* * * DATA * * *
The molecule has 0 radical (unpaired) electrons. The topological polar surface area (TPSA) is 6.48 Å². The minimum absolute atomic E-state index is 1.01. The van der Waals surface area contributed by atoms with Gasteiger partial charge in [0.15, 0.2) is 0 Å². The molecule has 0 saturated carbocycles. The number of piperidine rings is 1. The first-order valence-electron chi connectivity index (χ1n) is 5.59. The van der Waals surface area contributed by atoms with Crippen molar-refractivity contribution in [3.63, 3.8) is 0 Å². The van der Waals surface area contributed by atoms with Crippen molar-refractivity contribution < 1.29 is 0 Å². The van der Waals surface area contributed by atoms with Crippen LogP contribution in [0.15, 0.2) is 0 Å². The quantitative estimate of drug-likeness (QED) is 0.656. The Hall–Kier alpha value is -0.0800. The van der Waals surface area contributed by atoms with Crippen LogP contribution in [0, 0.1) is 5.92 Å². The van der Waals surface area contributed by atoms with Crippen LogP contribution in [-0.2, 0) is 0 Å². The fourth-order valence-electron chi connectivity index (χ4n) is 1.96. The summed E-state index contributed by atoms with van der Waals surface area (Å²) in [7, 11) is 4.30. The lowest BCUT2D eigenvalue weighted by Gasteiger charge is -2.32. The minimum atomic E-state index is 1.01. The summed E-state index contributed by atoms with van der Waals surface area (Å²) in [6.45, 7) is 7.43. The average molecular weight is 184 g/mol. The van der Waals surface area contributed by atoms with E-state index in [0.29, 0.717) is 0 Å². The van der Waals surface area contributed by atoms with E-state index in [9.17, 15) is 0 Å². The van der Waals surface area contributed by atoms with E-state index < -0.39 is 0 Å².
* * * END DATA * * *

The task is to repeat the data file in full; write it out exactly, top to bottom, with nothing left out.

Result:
The molecule has 0 radical (unpaired) electrons. The topological polar surface area (TPSA) is 6.48 Å². The minimum absolute atomic E-state index is 1.01. The van der Waals surface area contributed by atoms with Gasteiger partial charge in [0.15, 0.2) is 0 Å². The molecule has 0 saturated carbocycles. The number of piperidine rings is 1. The first-order valence-electron chi connectivity index (χ1n) is 5.59. The van der Waals surface area contributed by atoms with Crippen molar-refractivity contribution in [3.63, 3.8) is 0 Å². The van der Waals surface area contributed by atoms with Crippen molar-refractivity contribution < 1.29 is 0 Å². The van der Waals surface area contributed by atoms with Crippen LogP contribution in [0.15, 0.2) is 0 Å². The quantitative estimate of drug-likeness (QED) is 0.656. The Hall–Kier alpha value is -0.0800. The van der Waals surface area contributed by atoms with Crippen LogP contribution in [0, 0.1) is 5.92 Å². The van der Waals surface area contributed by atoms with Crippen LogP contribution in [-0.2, 0) is 0 Å². The fourth-order valence-electron chi connectivity index (χ4n) is 1.96. The summed E-state index contributed by atoms with van der Waals surface area (Å²) in [7, 11) is 4.30. The lowest BCUT2D eigenvalue weighted by Gasteiger charge is -2.32. The minimum atomic E-state index is 1.01. The summed E-state index contributed by atoms with van der Waals surface area (Å²) in [6.45, 7) is 7.43. The average molecular weight is 184 g/mol. The van der Waals surface area contributed by atoms with E-state index in [0.29, 0.717) is 0 Å². The van der Waals surface area contributed by atoms with E-state index in [9.17, 15) is 0 Å². The van der Waals surface area contributed by atoms with E-state index < -0.39 is 0 Å².